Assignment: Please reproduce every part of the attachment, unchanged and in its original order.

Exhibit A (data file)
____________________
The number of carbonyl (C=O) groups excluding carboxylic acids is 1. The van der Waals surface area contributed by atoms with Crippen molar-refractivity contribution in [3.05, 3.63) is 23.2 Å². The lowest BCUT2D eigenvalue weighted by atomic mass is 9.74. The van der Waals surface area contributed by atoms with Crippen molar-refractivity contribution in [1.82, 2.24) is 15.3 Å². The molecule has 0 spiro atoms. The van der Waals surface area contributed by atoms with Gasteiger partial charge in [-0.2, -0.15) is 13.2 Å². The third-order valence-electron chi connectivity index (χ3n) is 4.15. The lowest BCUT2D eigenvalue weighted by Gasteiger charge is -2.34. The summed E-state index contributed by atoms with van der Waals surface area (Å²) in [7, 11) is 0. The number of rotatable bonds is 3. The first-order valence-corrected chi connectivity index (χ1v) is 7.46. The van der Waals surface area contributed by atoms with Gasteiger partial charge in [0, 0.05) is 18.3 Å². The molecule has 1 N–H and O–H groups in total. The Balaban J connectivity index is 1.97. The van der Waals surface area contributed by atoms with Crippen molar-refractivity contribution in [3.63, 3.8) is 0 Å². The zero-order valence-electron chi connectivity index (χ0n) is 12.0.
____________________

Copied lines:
The number of carbonyl (C=O) groups excluding carboxylic acids is 1. The van der Waals surface area contributed by atoms with Crippen molar-refractivity contribution in [3.05, 3.63) is 23.2 Å². The lowest BCUT2D eigenvalue weighted by atomic mass is 9.74. The van der Waals surface area contributed by atoms with Crippen molar-refractivity contribution in [1.82, 2.24) is 15.3 Å². The molecule has 0 spiro atoms. The van der Waals surface area contributed by atoms with Gasteiger partial charge in [-0.2, -0.15) is 13.2 Å². The third-order valence-electron chi connectivity index (χ3n) is 4.15. The lowest BCUT2D eigenvalue weighted by Gasteiger charge is -2.34. The summed E-state index contributed by atoms with van der Waals surface area (Å²) in [7, 11) is 0. The number of rotatable bonds is 3. The first-order valence-corrected chi connectivity index (χ1v) is 7.46. The van der Waals surface area contributed by atoms with Gasteiger partial charge in [0, 0.05) is 18.3 Å². The molecule has 1 N–H and O–H groups in total. The Balaban J connectivity index is 1.97. The van der Waals surface area contributed by atoms with Crippen molar-refractivity contribution in [3.63, 3.8) is 0 Å². The zero-order valence-electron chi connectivity index (χ0n) is 12.0.